Well regardless of which jumping technique is better or most efficient, if the skater is a naturally talented jumper, the technique will not make that much of a difference, just think about skaters like Mao Asada, Miki ando or Midori ito. Their jump arsenal and consistency has been incredible despite not having been teached the most efficient technique as novice skaters. Naturally born jumpers are just naturally born jumpers!
    Not really, in the case of Mao, as inskate has comprehensively explained, her flawed technique was ok as long as her body was tiny but then when she grew up, more and more problems occured finally leading to her giving up on the lutz and salchow around 2009 and having hard time controlling the flawed flip too. Ultimetaly, she did have to go to the drawing board and re-learn the proper technique as the old one she was tought in her childhood was not sufficient enough for her to be able to fully rotate flips and lutzes and land them consistently with good flow-out, regardless of natural jumping ability she doubtlessly has. Mao's example actually proves the contrary to what you're claiming. Flawed technique is so hazardous that it can ultimately destroy one's jumps even if one has natural jumping talent and it is of a paramount importance that coaches teach young children the proper technique from the very beginning.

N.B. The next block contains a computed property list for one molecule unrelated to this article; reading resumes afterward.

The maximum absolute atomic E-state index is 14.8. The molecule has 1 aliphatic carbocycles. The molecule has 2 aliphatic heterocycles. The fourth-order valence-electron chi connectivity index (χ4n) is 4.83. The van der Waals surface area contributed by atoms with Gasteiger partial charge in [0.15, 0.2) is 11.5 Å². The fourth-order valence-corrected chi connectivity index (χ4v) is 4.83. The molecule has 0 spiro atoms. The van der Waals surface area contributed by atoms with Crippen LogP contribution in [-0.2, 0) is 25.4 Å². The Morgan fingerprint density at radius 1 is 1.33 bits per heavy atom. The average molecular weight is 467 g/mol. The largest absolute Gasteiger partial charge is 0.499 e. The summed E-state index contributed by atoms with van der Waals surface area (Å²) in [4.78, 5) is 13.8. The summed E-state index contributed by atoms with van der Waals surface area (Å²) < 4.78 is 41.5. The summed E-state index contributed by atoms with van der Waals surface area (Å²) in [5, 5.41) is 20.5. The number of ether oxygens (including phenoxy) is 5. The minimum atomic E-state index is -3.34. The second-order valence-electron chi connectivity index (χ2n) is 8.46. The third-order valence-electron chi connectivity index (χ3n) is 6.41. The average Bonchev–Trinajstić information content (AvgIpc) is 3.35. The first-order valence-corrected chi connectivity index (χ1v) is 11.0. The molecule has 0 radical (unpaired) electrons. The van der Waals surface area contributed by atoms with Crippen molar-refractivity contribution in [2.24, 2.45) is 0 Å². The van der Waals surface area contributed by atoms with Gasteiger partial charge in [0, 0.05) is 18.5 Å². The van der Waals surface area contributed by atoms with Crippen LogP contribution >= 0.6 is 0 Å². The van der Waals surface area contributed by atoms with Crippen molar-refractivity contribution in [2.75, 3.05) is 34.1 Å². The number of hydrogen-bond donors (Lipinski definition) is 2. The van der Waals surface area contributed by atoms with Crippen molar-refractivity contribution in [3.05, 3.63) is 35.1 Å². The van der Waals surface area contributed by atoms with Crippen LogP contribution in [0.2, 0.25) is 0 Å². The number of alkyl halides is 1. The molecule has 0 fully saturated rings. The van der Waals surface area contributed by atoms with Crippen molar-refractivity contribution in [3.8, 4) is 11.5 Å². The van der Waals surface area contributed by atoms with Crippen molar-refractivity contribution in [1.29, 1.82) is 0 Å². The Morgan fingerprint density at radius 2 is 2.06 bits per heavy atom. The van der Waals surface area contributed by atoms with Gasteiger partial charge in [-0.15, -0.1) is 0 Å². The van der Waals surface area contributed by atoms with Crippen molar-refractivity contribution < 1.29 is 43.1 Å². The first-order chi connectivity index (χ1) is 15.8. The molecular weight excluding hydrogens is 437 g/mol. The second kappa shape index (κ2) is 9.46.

14. #29
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    Quote Originally Posted by Bartek View Post
    Not really, in case of Mao, as inskate has comprehensively explained, her flawed technique was ok as long as her body was tiny but then when she grew up, more and more problems occured finally leading to her giving up on the lutz and salchow around 2009 and having hard time controlling the flawed flip too. Ultimetaly, she did have to go to the drawing board and re-learn the proper technique as the old one she was tought in her childhood was not sufficient enough for her to be able to fully rotate flips and lutzes and land them consistently with good flow-out, regardless of natural jumping ability she doubtlessly has. Mao's example actually proves the contrary to what you're claiming. Flawed technique is so hazardous that it can ultimately destroy one's jumps even if one has natural jumping talent and it is of a paramount importance that coaches teach young children the proper technique from the very beginning.